SYRACUSE — Opening with a milk toast, the 58th annual New York Dairy Princess Pageant concluded Tuesday night with the crowning of the state’s top young dairy advocates.

Chenango County’s Shelby Benjamin won the title, with Holly Niefergold, Erie County, and Elizabeth Hyman, Jefferson County, named first and second alternates, respectively. Each honor carries a scholarship, with Miss Benjamin receiving $1,200, Miss Niefergold $700 and Miss Hyman $500.

Of the 26 dairy princesses named at 2020 county fairs, 11 competed this week across six categories: a personal interview, an impromptu question, a prepared adult speech, a product knowledge exam, writing skills and informal interaction with others. Two judges — Haley Groat, of Lutz Feed Company, and Heidi Kovalewski, Onondaga County Dairy Promotion coordinator — based their decisions on communication skills, knowledge of the dairy industry, poise and personality.

The state pageant is hosted by the American Dairy Association North East, which advocates for dairy farmers in New York, Pennsylvania, New Jersey, Delaware, Maryland and Virginia. Scaled back due to the ongoing COVID-19 health crisis, the pageant was streamed Tuesday night from Syracuse, with a limited number of family members present.

Miss Hyman and fellow north country princesses Amy Gokey, Franklin County, and Taylor Bonoffski, Oswego County, were awarded scholarships for placing in the top three of various categories, and all three made the semi-finals.

Miss Gokey and Miss Bonoffski each received a $100 scholarship for high scores on the product knowledge test, which consisted of multiple choice, short answer and essay questions designed to gauge a contestant’s command on the dairy industry.

Three top speeches — required three- to five-minute memorized speeches — were awarded $100 scholarships. The crowned princess, Miss Benjamin, along with Miss Hyman and Miss Gokey received speech honors.

Prior to the competition, Miss Gokey said her speech idea hit her while working in the barn on her parents’ first generation, 400-Holstein dairy farm in Burke. She shared her thoughts on “farmers as heroes” keeping food systems afloat in an especially trying year.

“A hero can be an ordinary person like me and you, they come in all shapes and sizes,” Miss Gokey said during her speech. “Farmers may be ordinary people, but they do extraordinary work. Without these heroes, our land and animals would not have a caretaker.”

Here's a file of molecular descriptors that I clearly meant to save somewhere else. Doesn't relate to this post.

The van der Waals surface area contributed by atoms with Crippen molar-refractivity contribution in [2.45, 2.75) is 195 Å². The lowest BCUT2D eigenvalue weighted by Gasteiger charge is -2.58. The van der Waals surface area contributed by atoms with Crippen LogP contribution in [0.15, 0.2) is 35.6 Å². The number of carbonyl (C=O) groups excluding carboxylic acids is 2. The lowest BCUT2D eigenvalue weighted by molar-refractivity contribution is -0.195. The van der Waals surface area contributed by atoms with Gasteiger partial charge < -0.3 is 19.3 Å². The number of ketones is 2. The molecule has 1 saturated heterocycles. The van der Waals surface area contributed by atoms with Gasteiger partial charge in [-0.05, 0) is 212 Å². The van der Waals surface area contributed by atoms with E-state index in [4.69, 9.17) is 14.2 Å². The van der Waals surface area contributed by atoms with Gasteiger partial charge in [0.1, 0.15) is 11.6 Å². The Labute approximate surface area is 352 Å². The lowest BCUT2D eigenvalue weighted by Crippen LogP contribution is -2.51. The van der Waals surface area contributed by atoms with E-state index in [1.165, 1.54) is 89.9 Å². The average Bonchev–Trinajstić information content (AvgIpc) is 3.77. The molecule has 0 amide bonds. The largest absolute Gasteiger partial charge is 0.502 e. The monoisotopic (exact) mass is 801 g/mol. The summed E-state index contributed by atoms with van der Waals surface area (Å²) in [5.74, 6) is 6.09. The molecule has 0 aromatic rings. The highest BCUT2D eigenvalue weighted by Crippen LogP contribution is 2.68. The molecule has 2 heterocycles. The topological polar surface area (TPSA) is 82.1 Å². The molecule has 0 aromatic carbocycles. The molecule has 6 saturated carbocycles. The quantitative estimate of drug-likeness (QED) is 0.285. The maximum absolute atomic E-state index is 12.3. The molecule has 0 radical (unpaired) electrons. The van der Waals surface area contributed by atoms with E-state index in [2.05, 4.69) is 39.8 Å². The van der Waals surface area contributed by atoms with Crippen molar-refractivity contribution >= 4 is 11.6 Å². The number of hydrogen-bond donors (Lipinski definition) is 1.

Miss Benjamin, a graduate student at SUNY Morrisville and former student athlete, talked about chocolate milk as the ideal post-workout beverage and described herself as “committed to being the dairy industry’s voice for chocolate milk.”

The seven semi-finalists were each asked an impromptu question: “You have decided to provide a classroom with a virtual farm tour experience. What important messages do you want them to learn about dairy farming during the tour?”

Miss Gokey, a 17-year-old senior at Franklin Academy, responded with three important messages: focusing on the importance of animal care, how farmers are stewards of their land and the nutritional benefits of dairy products. Miss Hyman, 16, took the judges through a dairy farm, explaining the role of each facility and the milking process.

The American Dairy Association Northeast reports its volunteers and dairy ambassadors helped distribute 842,000 gallons of milk and 438 pounds of other dairy products in communities across the state last year. Miss Benjamin and the two alternates will serve as ambassadors through next year, participating in engagement and education initiatives with the association.

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Johnson Newspapers 7.1

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